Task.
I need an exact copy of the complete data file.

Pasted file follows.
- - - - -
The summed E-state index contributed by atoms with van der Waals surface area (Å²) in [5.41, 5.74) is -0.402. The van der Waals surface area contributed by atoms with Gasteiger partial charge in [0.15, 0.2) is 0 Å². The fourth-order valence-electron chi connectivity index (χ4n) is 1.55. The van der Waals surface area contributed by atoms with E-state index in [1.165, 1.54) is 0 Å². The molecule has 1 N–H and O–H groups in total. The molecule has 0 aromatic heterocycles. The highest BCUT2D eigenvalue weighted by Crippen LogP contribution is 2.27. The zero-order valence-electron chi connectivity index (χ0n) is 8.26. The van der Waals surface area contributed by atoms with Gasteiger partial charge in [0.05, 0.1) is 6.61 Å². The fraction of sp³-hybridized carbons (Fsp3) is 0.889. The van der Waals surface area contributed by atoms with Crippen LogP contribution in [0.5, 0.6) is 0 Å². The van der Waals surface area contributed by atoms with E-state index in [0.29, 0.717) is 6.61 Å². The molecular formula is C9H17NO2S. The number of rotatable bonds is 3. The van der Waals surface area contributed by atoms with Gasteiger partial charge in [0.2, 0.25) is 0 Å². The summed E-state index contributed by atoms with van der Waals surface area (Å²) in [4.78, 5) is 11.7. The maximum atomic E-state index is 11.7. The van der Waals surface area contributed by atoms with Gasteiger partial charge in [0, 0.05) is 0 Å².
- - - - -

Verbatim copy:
The summed E-state index contributed by atoms with van der Waals surface area (Å²) in [5.41, 5.74) is -0.402. The van der Waals surface area contributed by atoms with Gasteiger partial charge in [0.15, 0.2) is 0 Å². The fourth-order valence-electron chi connectivity index (χ4n) is 1.55. The van der Waals surface area contributed by atoms with E-state index in [1.165, 1.54) is 0 Å². The molecule has 1 N–H and O–H groups in total. The molecule has 0 aromatic heterocycles. The highest BCUT2D eigenvalue weighted by Crippen LogP contribution is 2.27. The zero-order valence-electron chi connectivity index (χ0n) is 8.26. The van der Waals surface area contributed by atoms with Gasteiger partial charge in [0.05, 0.1) is 6.61 Å². The fraction of sp³-hybridized carbons (Fsp3) is 0.889. The van der Waals surface area contributed by atoms with Crippen LogP contribution in [0.5, 0.6) is 0 Å². The van der Waals surface area contributed by atoms with E-state index in [0.29, 0.717) is 6.61 Å². The molecular formula is C9H17NO2S. The number of rotatable bonds is 3. The van der Waals surface area contributed by atoms with Gasteiger partial charge in [0.2, 0.25) is 0 Å². The summed E-state index contributed by atoms with van der Waals surface area (Å²) in [4.78, 5) is 11.7. The maximum atomic E-state index is 11.7. The van der Waals surface area contributed by atoms with Gasteiger partial charge in [0, 0.05) is 0 Å².